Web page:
The Toronto Sun uses Mobitex to increase
newspaper sales. After completing a six-month pilot project using Canadian operator Rogers AT&T Wireless' Mobitex network and an application developed by Mobile Computing Corporation
(MCC), the Sun is now ready to introduce Mobitex throughout its distribution network.
Toronto Sun goes wireless
Daily newspapers are distributed by independent contractors to retail outlets and vending boxes in cities across North America. Naturally, the timing of newspaper delivery is critical. For morning papers, contractors receive shipments anytime between midnight and 3 am. The drivers who pick up the papers for the contractors can adjust their loads if they think they can sell more papers on a given day. However, the Toronto Sun's income can be greatly reduced when papers are returned unsold or when retail outlets and boxes run out of papers.
MCC developed a mobile distribution system for the Toronto Sun that downloads the newspaper distribution information over the Mobitex network to a mobile PC on board the delivery truck. As the trucks complete their deliveries, they can record if the newspaper stand was empty or if not, how many papers were left. This information is then transmitted back to the host computer over the Mobitex network. With this information, the Toronto Sun is able to develop statistics that determine how many papers to produce for a given date and for each sales location. This in turn increases sales and minimizes the amount of papers unsold.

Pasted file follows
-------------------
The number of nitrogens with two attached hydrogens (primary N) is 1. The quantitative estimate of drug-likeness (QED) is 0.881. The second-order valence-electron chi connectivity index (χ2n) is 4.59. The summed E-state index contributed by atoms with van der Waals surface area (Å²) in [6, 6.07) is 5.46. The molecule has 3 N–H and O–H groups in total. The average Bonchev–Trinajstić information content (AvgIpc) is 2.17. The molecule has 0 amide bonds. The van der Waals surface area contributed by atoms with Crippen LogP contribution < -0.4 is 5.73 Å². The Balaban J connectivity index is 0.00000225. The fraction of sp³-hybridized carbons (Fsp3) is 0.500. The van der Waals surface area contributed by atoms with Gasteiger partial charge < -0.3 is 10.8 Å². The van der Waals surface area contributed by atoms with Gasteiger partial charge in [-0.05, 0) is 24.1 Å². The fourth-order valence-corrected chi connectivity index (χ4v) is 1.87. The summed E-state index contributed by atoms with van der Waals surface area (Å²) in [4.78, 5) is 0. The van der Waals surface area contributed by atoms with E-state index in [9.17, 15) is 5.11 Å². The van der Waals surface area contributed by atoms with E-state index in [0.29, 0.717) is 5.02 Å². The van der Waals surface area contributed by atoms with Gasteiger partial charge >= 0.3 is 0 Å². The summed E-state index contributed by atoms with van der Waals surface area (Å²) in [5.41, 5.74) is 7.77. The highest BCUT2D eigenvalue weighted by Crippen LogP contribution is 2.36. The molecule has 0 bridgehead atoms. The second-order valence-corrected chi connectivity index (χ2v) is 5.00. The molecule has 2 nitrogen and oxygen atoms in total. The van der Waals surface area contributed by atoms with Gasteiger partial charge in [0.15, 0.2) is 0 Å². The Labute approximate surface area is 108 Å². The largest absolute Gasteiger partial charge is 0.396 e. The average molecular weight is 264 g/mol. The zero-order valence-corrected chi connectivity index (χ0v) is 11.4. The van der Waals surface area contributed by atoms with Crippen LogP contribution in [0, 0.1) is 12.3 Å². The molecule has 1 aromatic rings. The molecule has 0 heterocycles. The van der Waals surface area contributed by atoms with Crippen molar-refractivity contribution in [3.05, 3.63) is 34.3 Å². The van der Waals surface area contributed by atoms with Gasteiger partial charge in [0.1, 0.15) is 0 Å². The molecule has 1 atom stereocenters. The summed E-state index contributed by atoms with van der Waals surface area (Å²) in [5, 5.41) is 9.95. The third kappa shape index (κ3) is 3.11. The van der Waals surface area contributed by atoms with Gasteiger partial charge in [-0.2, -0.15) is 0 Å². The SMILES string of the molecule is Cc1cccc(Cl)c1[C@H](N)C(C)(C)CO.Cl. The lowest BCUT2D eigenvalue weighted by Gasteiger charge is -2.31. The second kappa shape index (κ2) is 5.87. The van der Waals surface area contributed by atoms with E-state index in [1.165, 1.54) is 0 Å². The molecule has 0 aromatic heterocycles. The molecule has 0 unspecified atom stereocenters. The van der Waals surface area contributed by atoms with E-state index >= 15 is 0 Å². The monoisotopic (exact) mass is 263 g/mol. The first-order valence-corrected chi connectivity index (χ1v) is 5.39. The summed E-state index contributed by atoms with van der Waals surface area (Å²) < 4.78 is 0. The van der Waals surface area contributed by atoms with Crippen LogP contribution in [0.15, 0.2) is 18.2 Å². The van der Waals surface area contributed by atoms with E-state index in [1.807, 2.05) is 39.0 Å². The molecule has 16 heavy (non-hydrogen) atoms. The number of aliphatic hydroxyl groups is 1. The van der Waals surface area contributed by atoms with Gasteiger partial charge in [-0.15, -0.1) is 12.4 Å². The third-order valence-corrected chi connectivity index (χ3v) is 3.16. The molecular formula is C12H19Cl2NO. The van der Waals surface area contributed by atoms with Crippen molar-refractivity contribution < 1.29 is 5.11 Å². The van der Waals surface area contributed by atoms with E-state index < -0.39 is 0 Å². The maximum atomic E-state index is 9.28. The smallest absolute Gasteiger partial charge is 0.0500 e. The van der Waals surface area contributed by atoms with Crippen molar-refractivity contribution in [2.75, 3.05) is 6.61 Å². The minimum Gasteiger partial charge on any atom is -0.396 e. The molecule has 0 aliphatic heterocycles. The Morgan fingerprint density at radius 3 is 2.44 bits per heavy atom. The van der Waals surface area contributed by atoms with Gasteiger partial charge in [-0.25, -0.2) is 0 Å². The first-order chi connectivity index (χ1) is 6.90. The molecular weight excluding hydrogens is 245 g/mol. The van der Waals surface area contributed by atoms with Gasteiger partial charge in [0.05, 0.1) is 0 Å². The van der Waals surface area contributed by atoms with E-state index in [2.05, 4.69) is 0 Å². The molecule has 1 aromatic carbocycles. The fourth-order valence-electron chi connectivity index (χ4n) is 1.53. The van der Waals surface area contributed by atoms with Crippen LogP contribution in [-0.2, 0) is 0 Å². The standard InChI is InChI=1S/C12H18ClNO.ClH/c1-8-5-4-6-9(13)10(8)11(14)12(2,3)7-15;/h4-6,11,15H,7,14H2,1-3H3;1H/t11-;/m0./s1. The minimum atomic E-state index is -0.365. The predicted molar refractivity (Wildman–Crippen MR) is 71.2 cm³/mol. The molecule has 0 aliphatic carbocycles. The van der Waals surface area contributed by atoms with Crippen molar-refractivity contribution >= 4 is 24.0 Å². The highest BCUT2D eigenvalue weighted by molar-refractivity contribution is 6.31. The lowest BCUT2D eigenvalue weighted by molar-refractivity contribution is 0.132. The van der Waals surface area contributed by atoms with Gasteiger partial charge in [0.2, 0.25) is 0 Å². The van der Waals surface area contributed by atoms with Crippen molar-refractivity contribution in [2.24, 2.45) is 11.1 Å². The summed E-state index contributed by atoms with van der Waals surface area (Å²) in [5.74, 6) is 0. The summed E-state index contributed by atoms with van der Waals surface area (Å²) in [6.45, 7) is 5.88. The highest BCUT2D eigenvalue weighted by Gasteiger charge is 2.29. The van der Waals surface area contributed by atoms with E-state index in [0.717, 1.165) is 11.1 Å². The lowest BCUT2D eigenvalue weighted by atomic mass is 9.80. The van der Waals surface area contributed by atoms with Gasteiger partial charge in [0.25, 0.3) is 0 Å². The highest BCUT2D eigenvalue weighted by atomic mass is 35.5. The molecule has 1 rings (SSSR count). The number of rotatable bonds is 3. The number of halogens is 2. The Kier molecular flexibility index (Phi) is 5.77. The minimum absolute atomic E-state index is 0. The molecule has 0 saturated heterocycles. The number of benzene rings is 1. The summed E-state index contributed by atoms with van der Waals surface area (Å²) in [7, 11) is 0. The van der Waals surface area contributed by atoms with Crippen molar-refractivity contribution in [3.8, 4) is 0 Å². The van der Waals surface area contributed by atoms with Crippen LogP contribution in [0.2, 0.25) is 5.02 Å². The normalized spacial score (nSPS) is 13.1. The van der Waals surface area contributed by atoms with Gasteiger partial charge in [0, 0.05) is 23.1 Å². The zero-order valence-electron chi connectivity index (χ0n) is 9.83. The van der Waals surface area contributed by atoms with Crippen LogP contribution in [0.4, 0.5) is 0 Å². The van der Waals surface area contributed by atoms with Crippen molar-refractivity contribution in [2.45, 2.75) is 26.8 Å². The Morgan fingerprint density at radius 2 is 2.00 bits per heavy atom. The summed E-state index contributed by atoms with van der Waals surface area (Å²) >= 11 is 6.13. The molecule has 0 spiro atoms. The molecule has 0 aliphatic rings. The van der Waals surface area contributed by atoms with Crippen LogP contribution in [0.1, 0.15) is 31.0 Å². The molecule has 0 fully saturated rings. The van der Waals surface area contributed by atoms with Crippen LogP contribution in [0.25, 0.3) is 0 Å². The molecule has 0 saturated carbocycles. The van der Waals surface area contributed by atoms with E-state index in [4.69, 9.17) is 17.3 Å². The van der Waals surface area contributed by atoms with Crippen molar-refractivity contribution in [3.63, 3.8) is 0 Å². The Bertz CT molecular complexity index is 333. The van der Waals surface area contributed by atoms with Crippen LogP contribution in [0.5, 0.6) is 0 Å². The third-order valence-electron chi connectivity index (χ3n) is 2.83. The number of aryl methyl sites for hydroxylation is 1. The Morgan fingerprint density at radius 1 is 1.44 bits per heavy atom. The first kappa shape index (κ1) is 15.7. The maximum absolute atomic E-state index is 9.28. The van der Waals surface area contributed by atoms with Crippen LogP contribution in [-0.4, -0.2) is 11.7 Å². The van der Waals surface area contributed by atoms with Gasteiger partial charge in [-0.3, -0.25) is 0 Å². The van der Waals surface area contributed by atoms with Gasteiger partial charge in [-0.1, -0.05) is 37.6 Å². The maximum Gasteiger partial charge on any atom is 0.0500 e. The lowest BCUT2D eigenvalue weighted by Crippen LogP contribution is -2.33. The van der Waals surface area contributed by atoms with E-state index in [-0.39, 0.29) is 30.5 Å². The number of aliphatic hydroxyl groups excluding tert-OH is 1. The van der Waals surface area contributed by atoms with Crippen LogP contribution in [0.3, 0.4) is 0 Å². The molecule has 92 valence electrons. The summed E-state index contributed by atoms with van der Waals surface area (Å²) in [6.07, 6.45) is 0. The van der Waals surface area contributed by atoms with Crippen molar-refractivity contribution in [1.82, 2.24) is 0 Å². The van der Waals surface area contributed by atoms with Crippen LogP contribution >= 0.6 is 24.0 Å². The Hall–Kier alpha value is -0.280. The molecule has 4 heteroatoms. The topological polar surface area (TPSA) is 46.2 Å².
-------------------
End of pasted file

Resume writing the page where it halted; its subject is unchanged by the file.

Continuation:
"Rogers AT&T Wireless offers us exceptional value and efficient, high-performance mobile data communications," says Guy Huntingford, Manager of information Systems at the Toronto Sun. The Sun is the largest single-copy paper in Canada. More than 250,000 new papers are printed daily. By the end of 1995, more than 100 contractors will be using the new Mobitex application.